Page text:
As expected, Cat’s all-new 800cc C-TEC2 engine with dual stage injection highlights its technology as it replaces the previous fuel injected Suzuki 800 twin. Cat is justifiably proud of these C-TEC2 twins as they ramp up quicker while utilizing 30 percent less oil. The new Cat 800 offers a claimed 36 percent increase in low end torque and greatly improved throttle response.
While none of the four sled makers have giving up on the 600-class of sleds, Arctic Cat remains most loyal to the class by offering more 2018 models with its 600cc C-TEC2 twin. You’ll find this 125-hp category engine providing motivation to a new Pantera as well as the all-new Norseman 6000 ES utility sled. Easily ensconced in the 160-hp class of performance sleds, the new 800cc CTEC2 adds a solid power to weight benefit to Cat’s mountain and performance on and off trail models.
Polaris remains a believer in the 800 advantage as the company has been offering more models with its Cleanfire 800cc semi-direct injected twins than with the 600. As the number one selling sled brand in the steep and deep areas of North America, Polaris worked long and hard to offer the strongest balance sheet of power to weight. Well established in the 160-hp class, Polaris’ two-stroke twin helped the 800 Pro-RMK earn its reputation as being the sales leader in the West. Of course, a weight of 408-pounds helps cement the impression of being light and nimble in the powder. Whether a rider can take advantage of the sled’s promise is neither here nor there. The fact is that the Polaris 800 Pro-RMK remains one of the lightest, most maneuverable deep powder sleds in the sport.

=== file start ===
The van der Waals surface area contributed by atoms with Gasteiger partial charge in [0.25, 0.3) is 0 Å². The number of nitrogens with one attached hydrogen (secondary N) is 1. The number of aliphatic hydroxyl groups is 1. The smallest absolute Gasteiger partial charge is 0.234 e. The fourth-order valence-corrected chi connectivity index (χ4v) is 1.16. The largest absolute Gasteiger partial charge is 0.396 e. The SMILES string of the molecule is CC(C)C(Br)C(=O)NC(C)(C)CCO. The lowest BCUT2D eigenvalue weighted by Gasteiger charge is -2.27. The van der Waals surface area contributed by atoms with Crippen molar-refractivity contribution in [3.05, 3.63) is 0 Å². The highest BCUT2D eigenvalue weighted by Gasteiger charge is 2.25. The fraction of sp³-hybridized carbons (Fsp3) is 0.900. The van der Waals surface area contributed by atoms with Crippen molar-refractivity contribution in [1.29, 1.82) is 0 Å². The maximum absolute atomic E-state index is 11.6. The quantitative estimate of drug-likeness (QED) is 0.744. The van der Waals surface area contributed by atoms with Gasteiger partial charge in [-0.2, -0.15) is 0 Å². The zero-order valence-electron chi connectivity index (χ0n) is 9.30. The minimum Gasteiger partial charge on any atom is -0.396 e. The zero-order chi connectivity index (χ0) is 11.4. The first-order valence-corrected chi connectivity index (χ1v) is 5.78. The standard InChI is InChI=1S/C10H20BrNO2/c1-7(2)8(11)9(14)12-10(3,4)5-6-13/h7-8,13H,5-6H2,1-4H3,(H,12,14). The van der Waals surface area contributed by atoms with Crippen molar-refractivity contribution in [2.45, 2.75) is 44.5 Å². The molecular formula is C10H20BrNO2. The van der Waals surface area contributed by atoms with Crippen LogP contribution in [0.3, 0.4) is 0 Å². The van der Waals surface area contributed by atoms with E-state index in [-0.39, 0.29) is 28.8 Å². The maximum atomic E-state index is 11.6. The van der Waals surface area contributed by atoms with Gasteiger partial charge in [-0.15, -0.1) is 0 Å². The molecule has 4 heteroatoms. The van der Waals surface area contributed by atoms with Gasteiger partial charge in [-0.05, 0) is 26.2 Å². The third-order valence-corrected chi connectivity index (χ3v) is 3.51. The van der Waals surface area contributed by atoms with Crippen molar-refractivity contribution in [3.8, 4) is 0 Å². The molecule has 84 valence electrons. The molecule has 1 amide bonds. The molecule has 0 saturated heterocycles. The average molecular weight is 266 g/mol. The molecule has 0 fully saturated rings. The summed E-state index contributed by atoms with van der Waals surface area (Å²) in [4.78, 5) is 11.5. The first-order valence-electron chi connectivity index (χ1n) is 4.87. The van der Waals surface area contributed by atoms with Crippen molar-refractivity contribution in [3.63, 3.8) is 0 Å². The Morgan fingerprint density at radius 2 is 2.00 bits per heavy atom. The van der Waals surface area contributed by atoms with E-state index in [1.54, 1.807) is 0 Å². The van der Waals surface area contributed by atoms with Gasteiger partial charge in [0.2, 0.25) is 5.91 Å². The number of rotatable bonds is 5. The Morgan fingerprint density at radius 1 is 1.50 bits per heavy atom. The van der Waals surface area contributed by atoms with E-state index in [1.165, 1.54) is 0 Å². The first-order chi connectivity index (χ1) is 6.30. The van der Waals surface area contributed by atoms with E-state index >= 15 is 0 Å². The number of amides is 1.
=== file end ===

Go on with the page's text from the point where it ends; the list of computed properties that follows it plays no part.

When Polaris decided to create a new niche of hot rod versatility sleds with its new Titan series, the company went all in with an 800, the most powerful engine in its arsenal. There is no other option. Meaning that outside of its value line of Indy models, Polaris recognizes the new trend to big power. Actually, Polaris likely was the first of the sled makers to go all in on big power or, at least, 800 power.
There is no mistaking this trend to big power. The question will be, how big is big power going to get? We’re seeing the older 800s moving aside for turbos and bigger displacements. Will the next definition of big power be 200-plus horsepower?